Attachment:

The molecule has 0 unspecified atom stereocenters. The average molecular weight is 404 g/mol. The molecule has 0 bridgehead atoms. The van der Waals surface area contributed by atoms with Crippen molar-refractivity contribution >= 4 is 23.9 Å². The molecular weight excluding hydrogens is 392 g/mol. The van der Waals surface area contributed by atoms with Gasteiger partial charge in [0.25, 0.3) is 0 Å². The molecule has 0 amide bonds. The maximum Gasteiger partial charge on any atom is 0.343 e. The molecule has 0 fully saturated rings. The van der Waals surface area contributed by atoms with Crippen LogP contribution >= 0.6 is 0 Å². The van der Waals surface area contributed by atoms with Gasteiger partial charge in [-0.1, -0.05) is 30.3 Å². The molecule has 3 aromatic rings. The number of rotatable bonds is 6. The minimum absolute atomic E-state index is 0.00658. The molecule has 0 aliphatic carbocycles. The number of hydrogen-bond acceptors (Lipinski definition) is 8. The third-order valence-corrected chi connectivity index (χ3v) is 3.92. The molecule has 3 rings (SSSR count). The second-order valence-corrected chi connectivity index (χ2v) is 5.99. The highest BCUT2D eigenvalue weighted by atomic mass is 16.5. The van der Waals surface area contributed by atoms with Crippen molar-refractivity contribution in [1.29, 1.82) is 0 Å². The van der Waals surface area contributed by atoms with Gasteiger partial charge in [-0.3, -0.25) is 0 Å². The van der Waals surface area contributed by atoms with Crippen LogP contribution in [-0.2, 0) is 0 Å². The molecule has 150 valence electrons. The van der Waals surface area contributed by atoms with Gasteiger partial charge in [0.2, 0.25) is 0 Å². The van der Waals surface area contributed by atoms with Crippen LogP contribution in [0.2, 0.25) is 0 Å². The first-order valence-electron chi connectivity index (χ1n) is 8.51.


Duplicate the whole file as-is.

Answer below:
The molecule has 0 unspecified atom stereocenters. The average molecular weight is 404 g/mol. The molecule has 0 bridgehead atoms. The van der Waals surface area contributed by atoms with Crippen molar-refractivity contribution >= 4 is 23.9 Å². The molecular weight excluding hydrogens is 392 g/mol. The van der Waals surface area contributed by atoms with Gasteiger partial charge in [0.25, 0.3) is 0 Å². The molecule has 0 amide bonds. The maximum Gasteiger partial charge on any atom is 0.343 e. The molecule has 0 fully saturated rings. The van der Waals surface area contributed by atoms with Crippen LogP contribution >= 0.6 is 0 Å². The van der Waals surface area contributed by atoms with Gasteiger partial charge in [-0.1, -0.05) is 30.3 Å². The molecule has 3 aromatic rings. The number of rotatable bonds is 6. The minimum absolute atomic E-state index is 0.00658. The molecule has 0 aliphatic carbocycles. The number of hydrogen-bond acceptors (Lipinski definition) is 8. The third-order valence-corrected chi connectivity index (χ3v) is 3.92. The molecule has 3 rings (SSSR count). The second-order valence-corrected chi connectivity index (χ2v) is 5.99. The highest BCUT2D eigenvalue weighted by atomic mass is 16.5. The van der Waals surface area contributed by atoms with Crippen molar-refractivity contribution in [1.29, 1.82) is 0 Å². The van der Waals surface area contributed by atoms with Gasteiger partial charge in [-0.3, -0.25) is 0 Å². The van der Waals surface area contributed by atoms with Crippen LogP contribution in [-0.2, 0) is 0 Å². The molecule has 150 valence electrons. The van der Waals surface area contributed by atoms with Gasteiger partial charge in [0.2, 0.25) is 0 Å². The van der Waals surface area contributed by atoms with Crippen LogP contribution in [0.2, 0.25) is 0 Å². The first-order valence-electron chi connectivity index (χ1n) is 8.51.